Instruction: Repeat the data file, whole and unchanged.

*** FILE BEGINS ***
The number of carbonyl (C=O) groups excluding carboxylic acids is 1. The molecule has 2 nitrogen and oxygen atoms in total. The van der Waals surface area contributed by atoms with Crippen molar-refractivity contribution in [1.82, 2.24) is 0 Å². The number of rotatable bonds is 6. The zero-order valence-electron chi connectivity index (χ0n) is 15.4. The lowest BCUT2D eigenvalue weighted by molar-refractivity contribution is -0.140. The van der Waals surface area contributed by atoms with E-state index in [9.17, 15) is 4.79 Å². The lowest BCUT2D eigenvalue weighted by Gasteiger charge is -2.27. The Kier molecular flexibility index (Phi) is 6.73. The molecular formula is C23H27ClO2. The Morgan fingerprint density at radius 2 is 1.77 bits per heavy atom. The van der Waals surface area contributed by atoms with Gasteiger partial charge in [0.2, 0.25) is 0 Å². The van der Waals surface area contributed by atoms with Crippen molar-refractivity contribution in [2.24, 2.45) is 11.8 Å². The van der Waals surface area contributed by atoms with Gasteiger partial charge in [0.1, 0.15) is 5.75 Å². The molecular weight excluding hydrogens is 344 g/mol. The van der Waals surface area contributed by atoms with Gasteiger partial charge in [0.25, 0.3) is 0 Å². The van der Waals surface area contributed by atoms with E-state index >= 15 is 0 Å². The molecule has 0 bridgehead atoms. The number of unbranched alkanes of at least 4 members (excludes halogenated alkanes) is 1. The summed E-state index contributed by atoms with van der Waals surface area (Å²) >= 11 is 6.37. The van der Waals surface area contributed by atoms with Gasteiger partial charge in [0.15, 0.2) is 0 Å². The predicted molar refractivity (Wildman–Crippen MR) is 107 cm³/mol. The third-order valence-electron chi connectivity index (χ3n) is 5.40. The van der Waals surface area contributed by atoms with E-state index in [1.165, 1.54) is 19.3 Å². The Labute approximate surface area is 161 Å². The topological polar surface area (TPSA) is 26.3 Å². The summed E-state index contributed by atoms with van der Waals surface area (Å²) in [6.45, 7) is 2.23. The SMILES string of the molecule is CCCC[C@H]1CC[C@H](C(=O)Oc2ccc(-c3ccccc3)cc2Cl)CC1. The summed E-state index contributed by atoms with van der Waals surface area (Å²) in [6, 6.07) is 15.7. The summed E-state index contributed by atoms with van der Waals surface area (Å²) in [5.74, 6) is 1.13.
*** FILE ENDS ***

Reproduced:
The number of carbonyl (C=O) groups excluding carboxylic acids is 1. The molecule has 2 nitrogen and oxygen atoms in total. The van der Waals surface area contributed by atoms with Crippen molar-refractivity contribution in [1.82, 2.24) is 0 Å². The number of rotatable bonds is 6. The zero-order valence-electron chi connectivity index (χ0n) is 15.4. The lowest BCUT2D eigenvalue weighted by molar-refractivity contribution is -0.140. The van der Waals surface area contributed by atoms with E-state index in [9.17, 15) is 4.79 Å². The lowest BCUT2D eigenvalue weighted by Gasteiger charge is -2.27. The Kier molecular flexibility index (Phi) is 6.73. The molecular formula is C23H27ClO2. The Morgan fingerprint density at radius 2 is 1.77 bits per heavy atom. The van der Waals surface area contributed by atoms with Gasteiger partial charge in [0.2, 0.25) is 0 Å². The van der Waals surface area contributed by atoms with Crippen molar-refractivity contribution in [2.24, 2.45) is 11.8 Å². The van der Waals surface area contributed by atoms with Gasteiger partial charge in [0.1, 0.15) is 5.75 Å². The molecular weight excluding hydrogens is 344 g/mol. The van der Waals surface area contributed by atoms with Gasteiger partial charge in [0.25, 0.3) is 0 Å². The van der Waals surface area contributed by atoms with E-state index >= 15 is 0 Å². The molecule has 0 bridgehead atoms. The number of unbranched alkanes of at least 4 members (excludes halogenated alkanes) is 1. The summed E-state index contributed by atoms with van der Waals surface area (Å²) >= 11 is 6.37. The van der Waals surface area contributed by atoms with Gasteiger partial charge in [0.15, 0.2) is 0 Å². The predicted molar refractivity (Wildman–Crippen MR) is 107 cm³/mol. The third-order valence-electron chi connectivity index (χ3n) is 5.40. The van der Waals surface area contributed by atoms with E-state index in [1.165, 1.54) is 19.3 Å². The Labute approximate surface area is 161 Å². The topological polar surface area (TPSA) is 26.3 Å². The summed E-state index contributed by atoms with van der Waals surface area (Å²) in [6.45, 7) is 2.23. The SMILES string of the molecule is CCCC[C@H]1CC[C@H](C(=O)Oc2ccc(-c3ccccc3)cc2Cl)CC1. The summed E-state index contributed by atoms with van der Waals surface area (Å²) in [6, 6.07) is 15.7. The summed E-state index contributed by atoms with van der Waals surface area (Å²) in [5.74, 6) is 1.13.